But if I have to do it all, and I'm tired, then I probably want don't want to come to the meeting tonight. Yeah. So the key is, The drawback of sentimental compassion, which is lovely in many ways, is that because we don't see ourselves as equal to others, we are drained, spiritually drained, and maybe physically and emotionally also. But if you're physically drained, you can still be spiritually uplifted if you see that the beings you're with are equal to you. So you're tired, you know, like I'm tired, but I'm here with you and you're helping me be here. But if I'm supposed to be put on this big show by myself and I'm tired, I don't want to come because I'm not going to do a very good job. Yeah, well, it's interesting that you say that, because in the example I want to share with you, I think I


I did feel like I was there kind of doing it by myself because, well, in the beginning, a friend had reached out to me and wanted to talk and wanted to take a walk. And I was already kind of tired, but I said, yes, I wanted to be there for her. And as we were walking along, I was, I was in it with her, but I was perceiving my fatigue and I I think I was fairly compassionate to myself and to her. And I just said to myself, well, what can I do here? And I thought, oh, I can try to remember silence and stillness. And I kind of leaned into that in the best way I could, kind of intuitively. tried to perceive the silence and stillness in her, in me, in the trees, in the path.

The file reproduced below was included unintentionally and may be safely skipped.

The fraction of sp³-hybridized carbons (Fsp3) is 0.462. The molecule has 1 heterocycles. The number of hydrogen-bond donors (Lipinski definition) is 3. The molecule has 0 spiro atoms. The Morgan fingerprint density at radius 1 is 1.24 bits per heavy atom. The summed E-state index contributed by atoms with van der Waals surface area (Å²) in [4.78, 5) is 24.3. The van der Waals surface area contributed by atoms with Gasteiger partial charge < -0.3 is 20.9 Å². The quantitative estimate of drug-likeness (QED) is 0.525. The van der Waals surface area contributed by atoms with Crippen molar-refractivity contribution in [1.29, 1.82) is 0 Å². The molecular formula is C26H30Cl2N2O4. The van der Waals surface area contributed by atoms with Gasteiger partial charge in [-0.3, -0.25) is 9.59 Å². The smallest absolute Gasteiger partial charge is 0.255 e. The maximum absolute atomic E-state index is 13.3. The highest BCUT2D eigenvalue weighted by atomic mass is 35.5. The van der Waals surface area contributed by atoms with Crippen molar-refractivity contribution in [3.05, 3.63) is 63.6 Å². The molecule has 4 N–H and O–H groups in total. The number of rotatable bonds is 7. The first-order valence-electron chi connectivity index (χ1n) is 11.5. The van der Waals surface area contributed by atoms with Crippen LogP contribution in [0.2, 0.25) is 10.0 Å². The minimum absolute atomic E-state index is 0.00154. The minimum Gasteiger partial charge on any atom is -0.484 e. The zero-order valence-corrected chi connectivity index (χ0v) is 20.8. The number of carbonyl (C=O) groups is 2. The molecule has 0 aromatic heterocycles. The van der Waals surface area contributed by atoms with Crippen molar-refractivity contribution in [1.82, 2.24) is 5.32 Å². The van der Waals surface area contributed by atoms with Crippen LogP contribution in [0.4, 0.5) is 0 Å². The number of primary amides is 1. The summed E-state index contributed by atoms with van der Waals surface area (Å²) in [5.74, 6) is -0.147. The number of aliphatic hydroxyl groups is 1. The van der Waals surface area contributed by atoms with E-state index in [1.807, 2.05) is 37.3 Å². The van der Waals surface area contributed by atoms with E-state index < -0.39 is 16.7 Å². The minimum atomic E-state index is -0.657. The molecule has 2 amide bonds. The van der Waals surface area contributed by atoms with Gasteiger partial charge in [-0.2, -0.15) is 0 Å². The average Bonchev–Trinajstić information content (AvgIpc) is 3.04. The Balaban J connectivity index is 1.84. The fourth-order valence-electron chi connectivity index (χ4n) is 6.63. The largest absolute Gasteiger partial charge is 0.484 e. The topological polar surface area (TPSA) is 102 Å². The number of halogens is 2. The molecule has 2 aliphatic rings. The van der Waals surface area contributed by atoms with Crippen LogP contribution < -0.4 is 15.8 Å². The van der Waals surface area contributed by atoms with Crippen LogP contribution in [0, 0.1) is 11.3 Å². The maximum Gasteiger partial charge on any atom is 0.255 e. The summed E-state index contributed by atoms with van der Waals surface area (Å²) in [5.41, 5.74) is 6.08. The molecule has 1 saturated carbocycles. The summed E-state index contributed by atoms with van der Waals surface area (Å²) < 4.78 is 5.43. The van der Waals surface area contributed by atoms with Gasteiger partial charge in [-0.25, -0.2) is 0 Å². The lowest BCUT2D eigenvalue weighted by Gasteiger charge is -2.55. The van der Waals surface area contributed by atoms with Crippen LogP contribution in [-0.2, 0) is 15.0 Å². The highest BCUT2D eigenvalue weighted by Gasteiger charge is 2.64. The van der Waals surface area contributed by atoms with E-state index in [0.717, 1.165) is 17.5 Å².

And it actually did help and did relieve the sense of fatigue. And I'm wondering if it's partly, well, I was relatively, I was pretty compassionate to myself and my fatigue and her and her need. And then I'm wondering if trying to remember silence and stillness helped me feel the connection, the equality in everything. It might help you awaken to the equality. And in the equality, you might be able to say to your friend, would you please help me? So she reached out to you for help, but I didn't hear you talking about reaching out to her for help. Correct. Yeah, but if you're, if, yeah, I think she reached out to you for help, you wanted to give yourself to her, that's good.


Then you notice you're getting tired and you took care of yourself, that's good. And the way you took care of yourself, actually, by remembering silence and stillness, you remembered a way to be with your tiredness that, could possibly lead to you realizing what you really need, and that is to see the equality of you and her. And maybe what she needs is for you to complete the picture. What she needs, and you need, is for you to ask her to help you. To help, to do this thing of you helping her together. And to do the thing of her helping you together, because you're equal. And silence and stillness is a good place when you're with what you're going on. It isn't silence and stillness to get away from your tiredness, or to get away from your friend. In the midst of it, where it sounds like you were, you were there with her, you were there with yourself, and then so you've got this gift of remembering silence and stillness.